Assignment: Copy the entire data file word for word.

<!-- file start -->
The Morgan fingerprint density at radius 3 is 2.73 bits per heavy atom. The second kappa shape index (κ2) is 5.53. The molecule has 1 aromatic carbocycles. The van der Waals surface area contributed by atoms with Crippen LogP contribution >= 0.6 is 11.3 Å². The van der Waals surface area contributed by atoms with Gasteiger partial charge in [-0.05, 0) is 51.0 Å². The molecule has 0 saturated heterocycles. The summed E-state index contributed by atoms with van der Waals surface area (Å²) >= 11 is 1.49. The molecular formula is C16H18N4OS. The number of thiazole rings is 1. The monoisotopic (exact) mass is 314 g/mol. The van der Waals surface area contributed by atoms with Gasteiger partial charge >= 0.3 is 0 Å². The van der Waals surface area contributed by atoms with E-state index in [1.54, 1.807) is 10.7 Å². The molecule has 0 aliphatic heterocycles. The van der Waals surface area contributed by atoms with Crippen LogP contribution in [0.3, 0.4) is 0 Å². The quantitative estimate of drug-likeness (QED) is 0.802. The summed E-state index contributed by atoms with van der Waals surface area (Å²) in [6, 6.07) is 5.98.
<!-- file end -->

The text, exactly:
The Morgan fingerprint density at radius 3 is 2.73 bits per heavy atom. The second kappa shape index (κ2) is 5.53. The molecule has 1 aromatic carbocycles. The van der Waals surface area contributed by atoms with Crippen LogP contribution >= 0.6 is 11.3 Å². The van der Waals surface area contributed by atoms with Gasteiger partial charge in [-0.05, 0) is 51.0 Å². The molecule has 0 saturated heterocycles. The summed E-state index contributed by atoms with van der Waals surface area (Å²) >= 11 is 1.49. The molecular formula is C16H18N4OS. The number of thiazole rings is 1. The monoisotopic (exact) mass is 314 g/mol. The van der Waals surface area contributed by atoms with Gasteiger partial charge >= 0.3 is 0 Å². The van der Waals surface area contributed by atoms with E-state index in [1.54, 1.807) is 10.7 Å². The molecule has 0 aliphatic heterocycles. The van der Waals surface area contributed by atoms with Crippen LogP contribution in [0.3, 0.4) is 0 Å². The quantitative estimate of drug-likeness (QED) is 0.802. The summed E-state index contributed by atoms with van der Waals surface area (Å²) in [6, 6.07) is 5.98.